Java – How to bypass SSLProtocolException: handshake alert: unrecognized_name

With the release of Java SE 7 the Server Name Indication (SNI) extension was introduced as a default in the JSSE client. This enables TLS clients to connect to virtual servers (SNI is explained in RFC 4366 and I am not going to go into the specifics).

Since the “uprising” of SSL I have come across many B2B sites (including financial institutions) where their Ops department could not figure out how to properly configure SSL and it is very common to receive the following error:

Although changing SSL configuration is a simple 2 minute fix, hosting providers (I am looking at you Afrihost and MWeb) are just not capable of resolving this for their clients. This leaves then only two options:

  1. Reject the integration due to SSL errors
  2. Find a Java “workaround”

In Java there are really just two options to “fix” this:

Disable SNI across the JVM

This is a quick fix if you can not change code and will affect the entire JVM. Just pass “-Djsse.enableSNIExtension=false” into the JVM to disable the JSSE SNI extension entirely.

Disable on connection level

If you have access to the URLConnection, this is super simple: We will use our own Hostnameverifier:

The custom-class:

The above solution is a really elegant way of allowing to skip the SNI negotiation in “trusted” cases where you are not able to convince the source-system to properly configure SSL.


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  • Omega Saitama

    It is not working here!

  • Omega Saitama

    My code:

    * Create a trust manager that does not validate certificate chains
    final TrustManager[] trustAllCerts = new TrustManager[]{new X509TrustManager() {
    public void checkClientTrusted([] xcs, String string) throws CertificateException {

    public void checkServerTrusted([] xcs, String string) throws CertificateException {

    public[] getAcceptedIssuers() {
    return null;

    * Install the all-trusting trust manager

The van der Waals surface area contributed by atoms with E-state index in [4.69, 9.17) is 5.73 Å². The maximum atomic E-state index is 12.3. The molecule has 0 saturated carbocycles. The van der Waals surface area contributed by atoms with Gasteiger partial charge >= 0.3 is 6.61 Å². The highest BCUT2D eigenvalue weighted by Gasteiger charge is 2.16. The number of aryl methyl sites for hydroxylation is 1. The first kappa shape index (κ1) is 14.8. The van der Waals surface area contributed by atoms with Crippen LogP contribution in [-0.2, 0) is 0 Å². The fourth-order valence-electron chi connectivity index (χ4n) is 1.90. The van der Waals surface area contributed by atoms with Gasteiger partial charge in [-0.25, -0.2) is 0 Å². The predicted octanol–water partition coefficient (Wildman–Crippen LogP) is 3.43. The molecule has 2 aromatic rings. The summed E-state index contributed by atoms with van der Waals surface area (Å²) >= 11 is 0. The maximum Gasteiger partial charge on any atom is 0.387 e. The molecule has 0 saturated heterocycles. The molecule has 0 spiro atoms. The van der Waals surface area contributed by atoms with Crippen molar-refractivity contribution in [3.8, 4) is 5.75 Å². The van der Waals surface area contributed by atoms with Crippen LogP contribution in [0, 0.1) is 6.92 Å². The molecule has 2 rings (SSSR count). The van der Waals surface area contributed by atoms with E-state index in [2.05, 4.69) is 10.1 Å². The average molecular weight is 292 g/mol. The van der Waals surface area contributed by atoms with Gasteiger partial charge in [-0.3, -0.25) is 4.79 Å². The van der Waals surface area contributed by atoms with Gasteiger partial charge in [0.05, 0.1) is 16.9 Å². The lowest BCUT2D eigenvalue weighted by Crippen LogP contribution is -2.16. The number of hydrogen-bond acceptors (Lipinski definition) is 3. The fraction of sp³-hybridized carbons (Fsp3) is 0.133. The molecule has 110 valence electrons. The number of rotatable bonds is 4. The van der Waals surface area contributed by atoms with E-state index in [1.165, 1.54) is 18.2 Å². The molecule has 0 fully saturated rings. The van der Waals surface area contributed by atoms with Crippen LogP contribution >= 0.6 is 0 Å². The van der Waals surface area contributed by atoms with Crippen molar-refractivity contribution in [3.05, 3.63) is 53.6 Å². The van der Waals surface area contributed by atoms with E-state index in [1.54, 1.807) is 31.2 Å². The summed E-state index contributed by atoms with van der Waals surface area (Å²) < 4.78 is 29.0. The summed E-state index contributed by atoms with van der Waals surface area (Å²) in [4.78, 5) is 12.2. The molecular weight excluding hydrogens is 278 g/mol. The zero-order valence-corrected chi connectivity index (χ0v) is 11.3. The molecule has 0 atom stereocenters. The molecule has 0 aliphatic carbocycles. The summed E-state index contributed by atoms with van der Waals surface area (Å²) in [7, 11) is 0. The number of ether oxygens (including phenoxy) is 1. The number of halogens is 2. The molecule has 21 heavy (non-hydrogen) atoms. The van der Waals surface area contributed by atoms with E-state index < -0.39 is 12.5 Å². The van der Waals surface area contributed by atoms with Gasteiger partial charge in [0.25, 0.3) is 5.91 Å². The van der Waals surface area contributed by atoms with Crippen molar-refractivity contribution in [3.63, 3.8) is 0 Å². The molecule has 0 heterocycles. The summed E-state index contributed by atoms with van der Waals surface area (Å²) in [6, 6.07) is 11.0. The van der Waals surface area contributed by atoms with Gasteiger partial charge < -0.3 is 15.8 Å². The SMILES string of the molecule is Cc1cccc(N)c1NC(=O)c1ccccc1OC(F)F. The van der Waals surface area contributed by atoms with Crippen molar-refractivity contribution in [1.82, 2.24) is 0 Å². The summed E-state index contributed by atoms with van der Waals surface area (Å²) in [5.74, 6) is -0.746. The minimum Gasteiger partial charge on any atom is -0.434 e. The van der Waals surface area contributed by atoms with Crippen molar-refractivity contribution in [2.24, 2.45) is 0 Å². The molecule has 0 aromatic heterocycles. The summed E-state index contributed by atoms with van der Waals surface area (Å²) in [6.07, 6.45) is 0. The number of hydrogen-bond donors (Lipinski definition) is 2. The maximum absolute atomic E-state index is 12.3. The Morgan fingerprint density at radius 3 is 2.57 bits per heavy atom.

final SSLContext sslContext = SSLContext.getInstance(“SSL”);
    sslContext.init(null, trustAllCerts, new;

    * Create an ssl socket factory with our all-trusting manager
    final SSLSocketFactory sslSocketFactory = sslContext.getSocketFactory();

    * To maintain the user session that is usually backed by a cookie,
    * so we accept all of them
    CookieHandler.setDefault(new CookieManager(null, CookiePolicy.ACCEPT_ALL));

    * All set up, we can get a resource througps now:
    if (proxyIp == null || proxyPort == null) {
    c = (HttpURLConnection) url.openConnection();
    } else {
    SocketAddress socksAddr = new InetSocketAddress(proxyIp, proxyPort); proxy1 = new, socksAddr);

    ProxyAuth auth = new ProxyAuth(proxyUsername, proxyPassword);

    c = (HttpURLConnection) url.openConnection(proxy1);

    c.setRequestProperty(“Accept”, “text/html,application/xhtml+xml,application/xml;q=0.9,image/webp,*/*;q=0.8”);
    c.setRequestProperty(“User-Agent”, uagent);
    c.setRequestProperty(“Accept-Language”, “*”);
    c.setRequestProperty(“Connection”, “close”);
    c.setRequestProperty(“DNT”, “1”);
    c.setRequestProperty(“Accept-Encoding”, “gzip”);

    if (cookie != null && !cookie.isEmpty()) {
    if (sessionCookies != null && !sessionCookies.isEmpty()) {
    c.setRequestProperty(“Cookie”, cookie + “;” + sessionCookies);
    } else {
    c.setRequestProperty(“Cookie”, cookie);
    } else if (sessionCookies != null && !sessionCookies.isEmpty()) {
    c.setRequestProperty(“Cookie”, sessionCookies);


    * Tell the url connection object to use our socket factory which
    * bypasses security checks
    if (scheme.equalsIgnoreCase(“https”)) {
    try {
    ((HttpsURLConnection) c).setSSLSocketFactory(sslSocketFactory);
    if (!enableSNI) {, “Deactivating SNI…”);
    ((HttpsURLConnection) c).setHostnameVerifier(new SSLSkipSNIHostnameVerifier());
    } catch (Exception e) {
    Log.debug(Proxy.class, “Problems on the SSL”, e);